17 Kings and 42 Elephants by Margaret Mahy, pictures by Patricia MacCarthy – as you read this book you’ll wonder by are 17 kings traveling with 42 elephants, why are there no queens (String Bean REALLY worried about this question) and where is everyone going anyway? The illustrations look like batiked fabric and the rhymes are unique and very Ogden Nash-ish, if you know what I mean. This book is really fun to read-aloud!

Brundibar by Tony Kushner, illustrated by Maurice Sendak – y’know, I’m not sure if I like this book or not. On the surface, it’s a book about a brother and sister who try to earn money by singing so they can buy medicine for their sick mother. But if you look at the pictures by Sendak, you’ll notice many subtle (and not so subtle) references to Hitler’s Germany and the bullying tactics of the Nazis. This story is the retelling of a Czech opera which was performed 55(!) times by children in the Terezin Concentration Camp. My kids liked it, and didn’t get the underlying sense of diabolical-ness that I did.

Everybody Cooks Rice by Norah Dooley, illustrated by Peter J. Thornton – this is a unique book. This book is told by a sister who goes around the neighborhood looking for her little brother because it is dinner-time. The unique aspect is that everyone in this ethnically-diverse neighborhood is cooking ethnic rice dishes for dinner! The book ends with some really delicious rice recipes. This would be a great book for cooking math as well as geography studies!

Bread is for Eating by David and Phillis Gershator, illustrated by Emma Shaw-Smith – this book takes you through the process of bread-baking while incorporating a Spanish song into the text. Seems a little boy won’t eat his bread so his mother sings him the song and describes all the people and processes involved in getting the bread to the table. This would be a great picture for a unit study on bread!

The Empty Pot by Demi – let’s face it, I’m a sucker for Demi books. I love her illustrations and her brevity of words. She can speaks volumes in a picture book! Her books can (and SHOULD) be read-aloud to all grade-levels! This one tells the story of why honesty is ALWAYS the best policy.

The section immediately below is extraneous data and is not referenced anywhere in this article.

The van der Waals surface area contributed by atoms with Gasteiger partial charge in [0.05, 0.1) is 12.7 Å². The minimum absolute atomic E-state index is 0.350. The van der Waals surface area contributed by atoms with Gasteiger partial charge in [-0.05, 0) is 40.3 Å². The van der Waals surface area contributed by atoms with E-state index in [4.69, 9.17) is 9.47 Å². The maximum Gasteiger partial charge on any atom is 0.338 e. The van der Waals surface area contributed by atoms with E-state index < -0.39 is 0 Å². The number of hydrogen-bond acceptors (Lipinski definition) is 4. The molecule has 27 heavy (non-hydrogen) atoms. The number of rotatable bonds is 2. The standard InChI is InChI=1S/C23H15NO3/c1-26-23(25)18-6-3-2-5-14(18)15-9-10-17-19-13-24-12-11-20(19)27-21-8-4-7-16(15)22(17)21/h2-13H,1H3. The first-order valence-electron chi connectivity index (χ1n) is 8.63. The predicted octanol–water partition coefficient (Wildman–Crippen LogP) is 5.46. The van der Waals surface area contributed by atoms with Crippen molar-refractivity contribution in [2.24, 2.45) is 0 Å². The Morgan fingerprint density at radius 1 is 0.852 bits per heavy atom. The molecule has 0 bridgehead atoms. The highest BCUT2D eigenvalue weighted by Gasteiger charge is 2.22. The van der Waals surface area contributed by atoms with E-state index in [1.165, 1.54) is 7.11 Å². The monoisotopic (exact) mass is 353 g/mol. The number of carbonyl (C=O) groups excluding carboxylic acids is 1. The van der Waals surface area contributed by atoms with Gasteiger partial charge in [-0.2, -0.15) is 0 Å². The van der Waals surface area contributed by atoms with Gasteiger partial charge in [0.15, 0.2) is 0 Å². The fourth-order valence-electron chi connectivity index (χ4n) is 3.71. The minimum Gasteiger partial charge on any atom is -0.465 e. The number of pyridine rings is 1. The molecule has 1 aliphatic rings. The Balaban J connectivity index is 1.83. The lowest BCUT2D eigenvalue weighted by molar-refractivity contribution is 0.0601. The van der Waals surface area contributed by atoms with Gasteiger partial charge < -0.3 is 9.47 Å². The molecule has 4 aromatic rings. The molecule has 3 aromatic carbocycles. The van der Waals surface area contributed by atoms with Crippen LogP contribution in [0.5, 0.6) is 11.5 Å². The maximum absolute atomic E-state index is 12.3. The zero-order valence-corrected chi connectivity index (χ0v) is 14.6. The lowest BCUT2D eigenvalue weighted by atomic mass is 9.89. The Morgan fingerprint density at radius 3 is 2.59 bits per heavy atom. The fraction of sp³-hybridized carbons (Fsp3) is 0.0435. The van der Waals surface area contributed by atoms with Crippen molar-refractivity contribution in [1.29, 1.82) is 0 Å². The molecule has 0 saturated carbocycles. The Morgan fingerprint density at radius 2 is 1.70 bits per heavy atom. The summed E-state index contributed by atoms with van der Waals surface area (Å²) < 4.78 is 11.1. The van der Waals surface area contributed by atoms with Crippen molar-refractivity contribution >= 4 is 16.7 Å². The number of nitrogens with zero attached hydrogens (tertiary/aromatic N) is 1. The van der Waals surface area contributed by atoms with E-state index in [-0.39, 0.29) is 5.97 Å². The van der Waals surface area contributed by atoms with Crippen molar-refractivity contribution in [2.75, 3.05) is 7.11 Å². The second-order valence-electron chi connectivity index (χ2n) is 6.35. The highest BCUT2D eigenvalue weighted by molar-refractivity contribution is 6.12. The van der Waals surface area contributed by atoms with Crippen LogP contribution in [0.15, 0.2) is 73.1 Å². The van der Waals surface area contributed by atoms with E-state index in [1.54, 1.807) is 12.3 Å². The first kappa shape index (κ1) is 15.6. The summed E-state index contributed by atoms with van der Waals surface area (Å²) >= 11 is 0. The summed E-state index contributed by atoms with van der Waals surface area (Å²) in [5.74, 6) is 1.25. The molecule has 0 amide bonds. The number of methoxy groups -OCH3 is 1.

A Day with Wilbur Robinson by William Joyce – ok, I’m also a sucker for William Joyce books and illustrations. I’m not sure why. I’m never sure if I “get” his books. It’s kind of like the feeling I have when I read a Gary Larson cartoon – I just like it! This book is the basis for the recently released Disney movie, Meet the Robinsons. There are lots of other books by Joyce – I’m going to do a separate post of his books as I think they don’t get enough attention and they’re really unique and creative!


Molly said...

Thanks Mary, I love when others review for me!!!!LOL!!

lapazfarm said...

We own Bread is For Eating and really like the illustrations. We also have Everybody Bakes Bread, which is in the same series as Everybody Cooks Rice. Awesome recipes in that one!I assume the rice one has recipes as well?

Mary G said...

Theresa, I'm so excited about "Everybody bakes bread" -- we love doing bread around here and we don't use a machine so we can get our agressions out thru the kneading!

Yep, the rice book has great recipes in the back -- I'll edit the post to mention those... unfortunately the Bread is for Eating just has a song -- no recipes....